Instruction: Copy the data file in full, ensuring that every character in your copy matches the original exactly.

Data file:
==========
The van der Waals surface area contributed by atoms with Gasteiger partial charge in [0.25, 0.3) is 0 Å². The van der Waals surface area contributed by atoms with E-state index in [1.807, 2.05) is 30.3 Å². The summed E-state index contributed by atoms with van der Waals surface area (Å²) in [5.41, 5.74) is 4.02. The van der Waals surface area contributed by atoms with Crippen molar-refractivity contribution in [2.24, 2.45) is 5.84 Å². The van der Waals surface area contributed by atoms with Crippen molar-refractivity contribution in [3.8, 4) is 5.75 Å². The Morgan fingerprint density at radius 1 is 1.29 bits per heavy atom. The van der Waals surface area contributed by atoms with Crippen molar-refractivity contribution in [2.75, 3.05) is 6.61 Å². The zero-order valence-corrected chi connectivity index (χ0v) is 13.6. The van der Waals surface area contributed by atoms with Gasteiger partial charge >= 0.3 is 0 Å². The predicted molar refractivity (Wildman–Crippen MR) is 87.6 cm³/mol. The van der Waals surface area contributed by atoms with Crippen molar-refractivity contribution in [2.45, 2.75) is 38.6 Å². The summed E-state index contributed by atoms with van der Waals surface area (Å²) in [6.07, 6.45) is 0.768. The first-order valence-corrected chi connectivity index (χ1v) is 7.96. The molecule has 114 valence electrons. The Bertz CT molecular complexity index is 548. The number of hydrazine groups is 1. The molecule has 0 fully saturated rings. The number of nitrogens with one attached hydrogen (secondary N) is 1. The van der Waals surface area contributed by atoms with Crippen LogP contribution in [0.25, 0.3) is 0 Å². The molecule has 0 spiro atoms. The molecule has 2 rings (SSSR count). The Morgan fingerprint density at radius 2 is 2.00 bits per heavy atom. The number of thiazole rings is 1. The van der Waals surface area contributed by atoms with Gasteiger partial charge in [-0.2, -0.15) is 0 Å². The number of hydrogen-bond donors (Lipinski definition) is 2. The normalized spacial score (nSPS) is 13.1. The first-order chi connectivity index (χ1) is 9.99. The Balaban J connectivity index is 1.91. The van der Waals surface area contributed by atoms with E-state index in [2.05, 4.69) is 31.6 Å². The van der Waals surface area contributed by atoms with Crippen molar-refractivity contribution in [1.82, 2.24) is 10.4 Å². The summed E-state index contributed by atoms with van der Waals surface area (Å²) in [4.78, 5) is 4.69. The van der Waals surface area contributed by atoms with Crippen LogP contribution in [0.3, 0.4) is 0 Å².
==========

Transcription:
The van der Waals surface area contributed by atoms with Gasteiger partial charge in [0.25, 0.3) is 0 Å². The van der Waals surface area contributed by atoms with E-state index in [1.807, 2.05) is 30.3 Å². The summed E-state index contributed by atoms with van der Waals surface area (Å²) in [5.41, 5.74) is 4.02. The van der Waals surface area contributed by atoms with Crippen molar-refractivity contribution in [2.24, 2.45) is 5.84 Å². The van der Waals surface area contributed by atoms with Crippen molar-refractivity contribution in [3.8, 4) is 5.75 Å². The Morgan fingerprint density at radius 1 is 1.29 bits per heavy atom. The van der Waals surface area contributed by atoms with Crippen molar-refractivity contribution in [2.75, 3.05) is 6.61 Å². The zero-order valence-corrected chi connectivity index (χ0v) is 13.6. The van der Waals surface area contributed by atoms with Gasteiger partial charge >= 0.3 is 0 Å². The predicted molar refractivity (Wildman–Crippen MR) is 87.6 cm³/mol. The van der Waals surface area contributed by atoms with Crippen molar-refractivity contribution in [2.45, 2.75) is 38.6 Å². The summed E-state index contributed by atoms with van der Waals surface area (Å²) in [6.07, 6.45) is 0.768. The first-order valence-corrected chi connectivity index (χ1v) is 7.96. The molecule has 114 valence electrons. The Bertz CT molecular complexity index is 548. The number of hydrazine groups is 1. The molecule has 0 fully saturated rings. The number of nitrogens with one attached hydrogen (secondary N) is 1. The van der Waals surface area contributed by atoms with Crippen LogP contribution in [0.25, 0.3) is 0 Å². The molecule has 0 spiro atoms. The molecule has 2 rings (SSSR count). The Morgan fingerprint density at radius 2 is 2.00 bits per heavy atom. The number of thiazole rings is 1. The van der Waals surface area contributed by atoms with Gasteiger partial charge in [-0.2, -0.15) is 0 Å². The number of hydrogen-bond donors (Lipinski definition) is 2. The normalized spacial score (nSPS) is 13.1. The first-order chi connectivity index (χ1) is 9.99. The Balaban J connectivity index is 1.91. The van der Waals surface area contributed by atoms with E-state index in [2.05, 4.69) is 31.6 Å². The van der Waals surface area contributed by atoms with Crippen molar-refractivity contribution in [1.82, 2.24) is 10.4 Å². The summed E-state index contributed by atoms with van der Waals surface area (Å²) in [4.78, 5) is 4.69. The van der Waals surface area contributed by atoms with Crippen LogP contribution in [0.3, 0.4) is 0 Å².